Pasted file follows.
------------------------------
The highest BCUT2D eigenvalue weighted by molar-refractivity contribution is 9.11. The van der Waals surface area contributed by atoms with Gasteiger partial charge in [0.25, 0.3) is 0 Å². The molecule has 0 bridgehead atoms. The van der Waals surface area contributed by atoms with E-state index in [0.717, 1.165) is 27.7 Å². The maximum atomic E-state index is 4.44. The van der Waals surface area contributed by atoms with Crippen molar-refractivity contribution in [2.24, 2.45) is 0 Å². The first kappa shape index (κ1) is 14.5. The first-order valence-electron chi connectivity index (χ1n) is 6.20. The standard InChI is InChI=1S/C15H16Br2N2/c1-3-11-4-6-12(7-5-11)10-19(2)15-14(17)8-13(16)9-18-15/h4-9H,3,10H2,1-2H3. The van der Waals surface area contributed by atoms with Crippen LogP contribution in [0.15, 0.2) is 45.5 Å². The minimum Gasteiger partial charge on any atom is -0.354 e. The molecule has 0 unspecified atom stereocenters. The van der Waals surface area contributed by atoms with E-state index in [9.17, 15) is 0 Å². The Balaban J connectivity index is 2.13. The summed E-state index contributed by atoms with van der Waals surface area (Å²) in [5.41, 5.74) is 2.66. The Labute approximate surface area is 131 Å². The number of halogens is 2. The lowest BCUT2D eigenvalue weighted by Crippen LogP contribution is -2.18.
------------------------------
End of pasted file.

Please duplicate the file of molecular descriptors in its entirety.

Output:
The highest BCUT2D eigenvalue weighted by molar-refractivity contribution is 9.11. The van der Waals surface area contributed by atoms with Gasteiger partial charge in [0.25, 0.3) is 0 Å². The molecule has 0 bridgehead atoms. The van der Waals surface area contributed by atoms with E-state index in [0.717, 1.165) is 27.7 Å². The maximum atomic E-state index is 4.44. The van der Waals surface area contributed by atoms with Crippen molar-refractivity contribution in [2.24, 2.45) is 0 Å². The first kappa shape index (κ1) is 14.5. The first-order valence-electron chi connectivity index (χ1n) is 6.20. The standard InChI is InChI=1S/C15H16Br2N2/c1-3-11-4-6-12(7-5-11)10-19(2)15-14(17)8-13(16)9-18-15/h4-9H,3,10H2,1-2H3. The van der Waals surface area contributed by atoms with Crippen LogP contribution in [0.15, 0.2) is 45.5 Å². The minimum Gasteiger partial charge on any atom is -0.354 e. The molecule has 0 unspecified atom stereocenters. The van der Waals surface area contributed by atoms with E-state index in [9.17, 15) is 0 Å². The Balaban J connectivity index is 2.13. The summed E-state index contributed by atoms with van der Waals surface area (Å²) in [5.41, 5.74) is 2.66. The Labute approximate surface area is 131 Å². The number of halogens is 2. The lowest BCUT2D eigenvalue weighted by Crippen LogP contribution is -2.18.